This hatred of beginning to read a new book  compares to the first day on a new job. I am confident that I can do the work, but since I know nobody there, I feel somewhat uncomfortable. I can also compare my book reading dilemma to new underwear. I know that the underwear will eventually become comfortable, but at first, it feels all starchy and difficult to wear.

I just opened my Kindle to the first few pages of 11-22-63 by Stephen King. I have read all the reviews of the book, and it promises to deliver everything I want in the book, a bit of history, some science fiction, a bit of action, etc. Hopefully it will be more comfortable than the underwear I am wearing…for more on underwear, see my post.

December 8, 2011

Hey Mr. John-Boy

Filed under: Books I have read — Sightsnbytes @ 9:15 am

When I was a kid, I always wanted to be John-Boy Walton. Man, that guy could write! Each week, I would tune into the show, and along with the rest of my family, I would watch, totally captivated by the antics and adventures of this quaint southern American family.

Although there were many characters on the show, such as Jason, Jim-Bob, and Ben, my favorite was John-Boy. This was one talented family. Jason was the musician, and he could really belt out the tunes. Jim-Bob was mechanically inclined, and Ben was the entrepreneur of the family, and of course, John-Boy, who strived to be a writer.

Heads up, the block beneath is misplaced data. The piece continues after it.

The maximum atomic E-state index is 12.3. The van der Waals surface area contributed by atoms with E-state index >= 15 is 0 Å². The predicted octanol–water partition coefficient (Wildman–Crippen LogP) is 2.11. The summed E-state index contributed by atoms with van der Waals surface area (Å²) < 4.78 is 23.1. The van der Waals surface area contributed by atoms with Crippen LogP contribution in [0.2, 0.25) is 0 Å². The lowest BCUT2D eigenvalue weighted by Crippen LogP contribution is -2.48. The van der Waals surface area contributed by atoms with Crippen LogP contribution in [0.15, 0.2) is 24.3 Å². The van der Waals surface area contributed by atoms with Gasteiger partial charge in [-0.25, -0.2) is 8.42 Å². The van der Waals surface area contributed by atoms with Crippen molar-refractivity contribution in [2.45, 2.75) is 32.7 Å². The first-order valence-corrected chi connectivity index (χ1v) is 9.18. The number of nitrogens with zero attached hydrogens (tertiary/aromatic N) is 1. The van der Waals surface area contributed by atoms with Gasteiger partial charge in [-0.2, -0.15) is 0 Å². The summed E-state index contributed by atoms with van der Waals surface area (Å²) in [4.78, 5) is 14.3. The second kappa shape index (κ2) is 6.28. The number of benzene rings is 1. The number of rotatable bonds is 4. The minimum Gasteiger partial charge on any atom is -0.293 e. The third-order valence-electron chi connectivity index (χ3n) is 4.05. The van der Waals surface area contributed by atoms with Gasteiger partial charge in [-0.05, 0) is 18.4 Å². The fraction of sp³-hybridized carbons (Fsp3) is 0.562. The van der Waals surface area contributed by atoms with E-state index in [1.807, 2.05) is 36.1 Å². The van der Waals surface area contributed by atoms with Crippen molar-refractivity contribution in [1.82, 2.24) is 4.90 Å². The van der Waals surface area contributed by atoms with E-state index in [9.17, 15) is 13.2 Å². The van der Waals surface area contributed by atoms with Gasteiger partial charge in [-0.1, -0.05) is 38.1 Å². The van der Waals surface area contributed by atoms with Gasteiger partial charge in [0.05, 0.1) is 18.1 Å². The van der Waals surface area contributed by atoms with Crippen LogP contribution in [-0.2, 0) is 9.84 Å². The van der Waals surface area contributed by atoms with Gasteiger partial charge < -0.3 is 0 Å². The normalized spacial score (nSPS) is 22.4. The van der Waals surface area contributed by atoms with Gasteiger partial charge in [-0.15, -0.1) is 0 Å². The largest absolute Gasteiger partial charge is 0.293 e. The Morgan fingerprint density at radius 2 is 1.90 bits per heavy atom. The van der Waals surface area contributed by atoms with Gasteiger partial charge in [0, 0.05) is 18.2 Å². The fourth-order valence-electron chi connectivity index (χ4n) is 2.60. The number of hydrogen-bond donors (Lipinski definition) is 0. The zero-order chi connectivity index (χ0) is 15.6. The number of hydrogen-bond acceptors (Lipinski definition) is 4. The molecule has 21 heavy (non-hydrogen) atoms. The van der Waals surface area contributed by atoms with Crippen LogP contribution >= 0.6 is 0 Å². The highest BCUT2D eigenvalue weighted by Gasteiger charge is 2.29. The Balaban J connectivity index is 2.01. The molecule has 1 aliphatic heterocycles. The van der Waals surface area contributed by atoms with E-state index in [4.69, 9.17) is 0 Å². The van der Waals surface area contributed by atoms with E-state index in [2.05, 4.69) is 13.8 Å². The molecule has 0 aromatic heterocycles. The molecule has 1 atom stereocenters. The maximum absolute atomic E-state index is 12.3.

I used to check out the local library looking for his books. Sadly enough, Old John-Boy was a fictional character, and had no books published. I wonder if Richard Thomas had any writing talent? When I was a kid, I found his mailing address on the back of a fan magazine, and wrote him a letter. I still remember what I wrote:

“Dear Mr. John Boy;

I watch you write every week. I see that you finally got your book published, and I was wondering if you could send me a copy. I will get mom to pay you for it. Yours truly, Teddy”

I never received a response.

Nonetheless, I think it was John-Boy who helped influence my love for the written word. I  would read books like most people ate dinner, savagely attacking books and often reading them from front to back in a day or two. When I didn’t have anything to read, I wrote my own stuff, and read that.

Writing became an escape for me. Despite being the skinny kid everyone beat up, the characters in my little books were strong and fearless. I only wish I had kept those books, but being a kid, I thought that writing my own books was foolish, and I ended up destroying them when I was done reading them.